http://www.racepaint.com.au/wp-conte...ging-axles.pdf

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Old 12-03-2014, 10:16 AM   #18 (permalink)
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Throwing something out there. It again is conceptual only and not drawn with packaging or practicality in mind - just a conversation piece. It's modeled with a portal, but that's not important to the concept.

It's based on the premise that CVs will handle plenty of HP when used with less angular offset and that the major failure mode encountered in our world is high angle and not other (that's why I was asking those related questions earlier).

By aligning the suspension pivots between two opposing joints, the geometry will passively divide the angle between the two based. This division could be an even division (as you would likely want on the interior set) or an unequal division (as you would likely want on the outer set).

By operating the CV in a lower angle regime, wear would be less, heat damage would be less, HP loss would be less and angular failures would be less. Are these advantages great enough to offset the disadvantages? Can't say.

Not claiming it as a new idea -- probably discussed ad-nauseam some where.

JB
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Old 12-03-2014, 10:40 AM   #19 (permalink)
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Throwing something out there. It again is conceptual only and not drawn with packaging or practicality in mind - just a conversation piece. It's modeled with a portal, but that's not important to the concept.

It's based on the premise that CVs will handle plenty of HP when used with less angular offset and that the major failure mode encountered in our world is high angle and not other (that's why I was asking those related questions earlier).

By aligning the suspension pivots between two opposing joints, the geometry will passively divide the angle between the two based. This division could be an even division (as you would likely want on the interior set) or an unequal division (as you would likely want on the outer set).

By operating the CV in a lower angle regime, wear would be less, heat damage would be less, HP loss would be less and angular failures would be less. Are these advantages great enough to offset the disadvantages? Can't say.

Not claiming it as a new idea -- probably discussed ad-nauseam some where.

JB
IMO you are going down the right road there!

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Old 12-03-2014, 10:52 AM   #20 (permalink)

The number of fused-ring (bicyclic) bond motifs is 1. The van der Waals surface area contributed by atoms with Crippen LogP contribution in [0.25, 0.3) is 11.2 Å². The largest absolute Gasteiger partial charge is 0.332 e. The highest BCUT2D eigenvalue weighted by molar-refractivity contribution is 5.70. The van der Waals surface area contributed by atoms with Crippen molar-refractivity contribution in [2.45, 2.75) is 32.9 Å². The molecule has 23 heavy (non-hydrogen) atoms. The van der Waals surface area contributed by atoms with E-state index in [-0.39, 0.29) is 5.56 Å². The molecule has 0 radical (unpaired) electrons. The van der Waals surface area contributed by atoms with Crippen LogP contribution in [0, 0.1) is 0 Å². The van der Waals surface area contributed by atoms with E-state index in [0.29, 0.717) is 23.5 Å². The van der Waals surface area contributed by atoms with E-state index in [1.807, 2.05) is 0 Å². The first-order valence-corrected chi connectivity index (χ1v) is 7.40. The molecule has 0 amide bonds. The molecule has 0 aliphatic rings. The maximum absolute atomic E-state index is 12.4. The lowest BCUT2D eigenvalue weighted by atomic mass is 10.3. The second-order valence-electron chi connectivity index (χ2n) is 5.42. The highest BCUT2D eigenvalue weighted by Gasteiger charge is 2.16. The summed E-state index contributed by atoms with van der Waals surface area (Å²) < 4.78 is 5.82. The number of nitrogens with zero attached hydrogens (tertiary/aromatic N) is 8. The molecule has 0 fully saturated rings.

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driveshafts

WOW YOU GUYS HAVE TO MUCH TIME ON YOUR HANDS THE ORIGINAL REASONS THEY PUT CVS ON DRIVESHAFTS WAS TO ELIMINATE VIBRATION ISSUES AND TO GET PAST A CROSS MEMBER YES THE DOUBLE U-JOINT WITH A CENTER POINT CUTS THE U-JOINT ANGLE IN HALF WITCH LOWERS FRICTION AND MOVEMENT SO YOUR U-JOINTS DONT WORK TO HARD THE DRIVESHAFT IS ALSO THE MOST OVERLOOKED PART ON A VEHICLE SO PUTTING ALL THIS TECK WORK IN ON A PROVEN PIECE OF EQUIPMENT I PERSONALY THINK IS WASTFULL THATS WHAT THE FACTORYS ARE DOOING AND IT SCREWS THE COMSUMER BECUSE PARTS ARE PARTS STICK WITH WHAT WORKS AND DONT REINVENT THE ROCK A ROCK STILL A ROCK AND IF IT DOSENT NEED TO BE SUPER ROCK WITCH BY THE WAY YOURE PICS ARE LOOKING KEEP IT SIMPLE
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Old 12-03-2014, 11:01 AM   #21 (permalink)
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Driveshafter. I wish I knew what your point was - that design would boast the same advantages (and disadvantages) whether utilizing CV or Ujoints). Either could be used.

JB
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Old 12-03-2014, 11:57 AM   #22 (permalink)
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I believe there are a few fronts like that running around in Scandinavia. Part of the Insane Quarry climbng events. There was a pretty good thread on one here on Pirate maybe 3-4 years ago? I couldn't find it. As I remember there was a very large distance between the spindle and KPI. It was also solid axle so the axle shaft could have been supported at the end of the tube???? It turned over 45'. BIG.

Two each 934/5 = 1 each Series 30. $$$$

Here is a thread on steering systems for SA's. Some ideas in there that may spark more thought.

https://www.pirate4x4.com/forum/gener...fast-rigs.html
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Old 12-03-2014, 12:50 PM   #23 (permalink)
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Two each 934/5 = 1 each Series 30. $$$$
I think what you're saying here is that the budget for cv joints needn't go up for that design because smaller cv joints could be used. Seems logical to me.

JB from phone.
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Old 12-03-2014, 10:51 PM   #24 (permalink)
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In my new ifs/irs ultra4, I went back and forth a dozen times on drive axles.
934/934 plunging with custom shafts
Stock gm 1 ton inner and outer Cvs with custom shafts
Even considered 930s for a bit.

When I looked at cost, amount of work, and potential failures, I ended up going with RCV shafts front and rear.

934 axle shafts are ridiculous expensive to begin with, and I wanted to take a component of of my "unknowns". Go with proven shafts, and spend the time running the new technology.

The plunging inner from rcv gives me the travel I want. And the outer certainly meets my turning requirements.

Max plunge for me is 1.25 with my three link trailing arm rear. Nature of the design. The inner Cv takes that and more. I think RCV rates the pro4 inner joint at 1.875 plunge.

Are they expensive? Yup. But worth it.

Price out a set of race prepped 934/934 plunging Cvs along with a stub shaft, boots, and axles. You get pretty close to the price of RCV!
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Old 12-04-2014, 10:43 AM   #25 (permalink)
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Have the 'spherical' RCV boots turned out to be more reliable than the more traditional 'accordion' boot?

Thanks
JB